The conservative Houston-based True the Vote filed suit against the Internal Revenue Service in federal Washington, D.C. court Tuesday, requesting the court grant the organization tax-exempt status and damages from IRS harassment.
“We’ve been waiting for three years to receive a decision from the IRS about our tax exempt status,” True the Vote President Catherine Engelbrecht said in a statement. “After answering hundreds of questions and producing thousands of documents, we’re done waiting. The IRS does not have the power to pocket veto our application. Federal law empowers groups like True the Vote to force a decision in court – which is precisely what we aim to do.”
Engelbrecht has also charged that in addition to the IRS targeting her group, the FBI, ATF and OSHA have had increased interest in her, her family business and groups.
True the Vote’s lawsuit, however, deals with the IRS.
“We are not going to allow the IRS to claim, as it has been doing in the past week, that the targeting of conservative groups is over and ‘everything has been fixed,’” Cleta Mitchell, True the Vote counsel, added in a statement. “It is not yet fixed and this litigation is a vital step both to resolve True the Vote’s status and to learn exactly what happened inside the IRS.”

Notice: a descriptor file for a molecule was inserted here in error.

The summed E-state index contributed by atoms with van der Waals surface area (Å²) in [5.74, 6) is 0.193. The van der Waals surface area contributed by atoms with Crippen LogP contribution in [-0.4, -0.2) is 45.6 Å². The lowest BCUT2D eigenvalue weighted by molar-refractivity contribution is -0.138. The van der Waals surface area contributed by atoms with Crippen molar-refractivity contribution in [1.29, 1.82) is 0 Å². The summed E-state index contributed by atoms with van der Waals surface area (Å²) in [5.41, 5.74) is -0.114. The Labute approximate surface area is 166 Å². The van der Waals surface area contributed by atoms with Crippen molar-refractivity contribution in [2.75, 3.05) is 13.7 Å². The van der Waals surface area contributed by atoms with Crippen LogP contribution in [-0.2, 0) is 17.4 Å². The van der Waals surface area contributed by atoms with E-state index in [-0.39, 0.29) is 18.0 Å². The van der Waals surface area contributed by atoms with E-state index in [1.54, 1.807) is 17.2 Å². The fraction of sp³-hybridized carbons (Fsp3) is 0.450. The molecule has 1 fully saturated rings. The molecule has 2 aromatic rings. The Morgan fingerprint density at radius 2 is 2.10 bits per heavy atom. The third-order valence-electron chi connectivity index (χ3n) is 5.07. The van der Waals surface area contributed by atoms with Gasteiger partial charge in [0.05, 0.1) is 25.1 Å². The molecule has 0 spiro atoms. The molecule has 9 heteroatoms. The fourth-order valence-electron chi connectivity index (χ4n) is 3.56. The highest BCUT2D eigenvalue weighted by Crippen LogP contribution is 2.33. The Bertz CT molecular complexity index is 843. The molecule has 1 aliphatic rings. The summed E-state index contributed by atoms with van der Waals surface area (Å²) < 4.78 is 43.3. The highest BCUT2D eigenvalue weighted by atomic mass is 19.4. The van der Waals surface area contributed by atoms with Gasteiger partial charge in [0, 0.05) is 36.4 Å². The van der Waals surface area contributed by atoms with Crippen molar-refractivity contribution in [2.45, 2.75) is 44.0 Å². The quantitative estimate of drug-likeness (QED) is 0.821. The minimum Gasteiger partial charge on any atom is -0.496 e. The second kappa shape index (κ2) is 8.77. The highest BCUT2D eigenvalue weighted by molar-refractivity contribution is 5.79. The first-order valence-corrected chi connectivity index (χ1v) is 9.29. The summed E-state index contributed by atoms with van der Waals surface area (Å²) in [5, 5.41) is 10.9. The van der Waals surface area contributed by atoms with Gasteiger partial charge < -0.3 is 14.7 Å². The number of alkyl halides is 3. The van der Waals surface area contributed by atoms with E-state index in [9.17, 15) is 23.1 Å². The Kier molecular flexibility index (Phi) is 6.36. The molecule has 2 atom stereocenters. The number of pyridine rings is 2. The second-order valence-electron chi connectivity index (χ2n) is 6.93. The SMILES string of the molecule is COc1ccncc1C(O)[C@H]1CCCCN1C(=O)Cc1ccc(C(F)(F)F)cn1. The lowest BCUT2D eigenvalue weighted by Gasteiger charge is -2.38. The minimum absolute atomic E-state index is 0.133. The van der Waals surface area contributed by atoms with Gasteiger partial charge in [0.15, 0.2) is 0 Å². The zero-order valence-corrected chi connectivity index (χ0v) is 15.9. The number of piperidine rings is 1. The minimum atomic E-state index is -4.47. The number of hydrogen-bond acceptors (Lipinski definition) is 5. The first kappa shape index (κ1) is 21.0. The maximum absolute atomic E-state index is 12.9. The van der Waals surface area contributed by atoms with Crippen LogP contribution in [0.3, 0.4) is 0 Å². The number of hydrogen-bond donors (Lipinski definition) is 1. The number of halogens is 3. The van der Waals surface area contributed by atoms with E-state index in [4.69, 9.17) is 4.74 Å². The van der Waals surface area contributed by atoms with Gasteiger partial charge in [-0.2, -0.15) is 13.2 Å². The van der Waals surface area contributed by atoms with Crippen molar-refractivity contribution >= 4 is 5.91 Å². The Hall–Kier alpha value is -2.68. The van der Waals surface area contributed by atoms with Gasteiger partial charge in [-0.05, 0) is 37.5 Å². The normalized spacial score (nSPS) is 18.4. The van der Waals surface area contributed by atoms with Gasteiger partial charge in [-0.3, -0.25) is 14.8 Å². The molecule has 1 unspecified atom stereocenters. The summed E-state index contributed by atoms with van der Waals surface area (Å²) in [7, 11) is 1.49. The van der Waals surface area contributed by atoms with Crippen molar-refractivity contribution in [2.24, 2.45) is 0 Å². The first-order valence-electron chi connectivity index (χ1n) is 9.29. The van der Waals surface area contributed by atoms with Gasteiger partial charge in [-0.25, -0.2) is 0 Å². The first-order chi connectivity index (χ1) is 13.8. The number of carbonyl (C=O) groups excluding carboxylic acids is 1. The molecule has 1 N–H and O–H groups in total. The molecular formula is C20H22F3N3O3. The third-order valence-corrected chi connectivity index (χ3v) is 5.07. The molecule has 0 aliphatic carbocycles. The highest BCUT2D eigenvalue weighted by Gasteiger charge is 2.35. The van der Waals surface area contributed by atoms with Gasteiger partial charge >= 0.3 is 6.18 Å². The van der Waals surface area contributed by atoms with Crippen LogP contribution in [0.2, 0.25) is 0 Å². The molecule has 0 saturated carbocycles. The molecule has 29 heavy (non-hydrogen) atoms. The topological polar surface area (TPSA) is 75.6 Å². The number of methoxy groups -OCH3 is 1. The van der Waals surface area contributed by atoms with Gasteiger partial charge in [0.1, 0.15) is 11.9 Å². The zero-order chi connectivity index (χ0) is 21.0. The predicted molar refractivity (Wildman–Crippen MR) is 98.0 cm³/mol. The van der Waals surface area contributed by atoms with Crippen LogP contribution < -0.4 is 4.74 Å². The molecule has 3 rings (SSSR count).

The suit names the IRS, Acting Commissioner Steven Miller, former IRS Commissioner Douglas Shulman, Exempt Organizations Division Director Lois Lerner, and five Cincinati IRS employees as defendants.
“True the Vote’s application for tax-exempt status was filed with the IRS on July15, 2010 and has been pending for nearly three years,” the suit reads. “Due to True the Vote’s perceived conservative policy positions and affiliation with Tea Party organizations, the IRS and IRS Employees systematically targeted True the Vote’s application for additional review and scrutiny, whereby True the Vote was deliberately subjected to numerous unnecessary and burdensome requests for information about its operations and affiliations.”
“Consequently, True the Vote was forced to furnish to the IRS information and documents wholly unnecessary to the determination of True the Vote’s tax-exempt status, which were repeatedly accessed and inspected by IRS agents. The processing of True the Vote’s application was deliberately delayed and its recognition as a tax-exempt organization has been improperly withheld as a result of defendants’ actions,” the suit continues.
True the Vote is seeking recognition as a tax-exempt 501(c)(3) organization, damages from the IRS’ actions targeting and delaying True the Vote’s tax-exempt status, and damages for the IRS’ burdensome information requests and possible dissemination of that information.
“This is just the first of several cases ActRight Legal Foundation plans to file against the IRS and those within the agency who have violated the constitutional rights of these citizens’ organizations,” said John Eastman, chairman of the Center for Constitutional Jurisprudence and counsel to ActRight Legal Foundation, which is assisting in that case